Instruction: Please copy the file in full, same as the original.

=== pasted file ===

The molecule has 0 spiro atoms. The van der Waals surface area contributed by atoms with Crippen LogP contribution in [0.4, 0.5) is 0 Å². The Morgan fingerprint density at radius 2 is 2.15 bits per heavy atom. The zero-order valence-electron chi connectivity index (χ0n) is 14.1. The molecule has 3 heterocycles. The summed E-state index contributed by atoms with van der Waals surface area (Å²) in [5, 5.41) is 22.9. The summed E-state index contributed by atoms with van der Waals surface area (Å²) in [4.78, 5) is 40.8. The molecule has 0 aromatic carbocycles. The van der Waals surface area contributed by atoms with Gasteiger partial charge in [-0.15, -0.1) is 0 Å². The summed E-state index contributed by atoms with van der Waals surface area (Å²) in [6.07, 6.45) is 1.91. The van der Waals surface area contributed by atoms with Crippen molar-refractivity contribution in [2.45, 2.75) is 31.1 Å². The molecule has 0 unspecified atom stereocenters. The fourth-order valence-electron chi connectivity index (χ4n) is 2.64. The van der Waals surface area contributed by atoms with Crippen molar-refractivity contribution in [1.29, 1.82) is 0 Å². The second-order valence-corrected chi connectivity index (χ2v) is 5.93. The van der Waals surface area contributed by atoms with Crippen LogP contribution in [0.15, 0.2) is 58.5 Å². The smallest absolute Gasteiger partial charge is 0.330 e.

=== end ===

The molecule has 0 spiro atoms. The van der Waals surface area contributed by atoms with Crippen LogP contribution in [0.4, 0.5) is 0 Å². The Morgan fingerprint density at radius 2 is 2.15 bits per heavy atom. The zero-order valence-electron chi connectivity index (χ0n) is 14.1. The molecule has 3 heterocycles. The summed E-state index contributed by atoms with van der Waals surface area (Å²) in [5, 5.41) is 22.9. The summed E-state index contributed by atoms with van der Waals surface area (Å²) in [4.78, 5) is 40.8. The molecule has 0 aromatic carbocycles. The van der Waals surface area contributed by atoms with Gasteiger partial charge in [-0.15, -0.1) is 0 Å². The summed E-state index contributed by atoms with van der Waals surface area (Å²) in [6.07, 6.45) is 1.91. The van der Waals surface area contributed by atoms with Crippen molar-refractivity contribution in [2.45, 2.75) is 31.1 Å². The molecule has 0 unspecified atom stereocenters. The fourth-order valence-electron chi connectivity index (χ4n) is 2.64. The van der Waals surface area contributed by atoms with Crippen molar-refractivity contribution in [1.29, 1.82) is 0 Å². The second-order valence-corrected chi connectivity index (χ2v) is 5.93. The van der Waals surface area contributed by atoms with Crippen LogP contribution in [0.15, 0.2) is 58.5 Å². The smallest absolute Gasteiger partial charge is 0.330 e.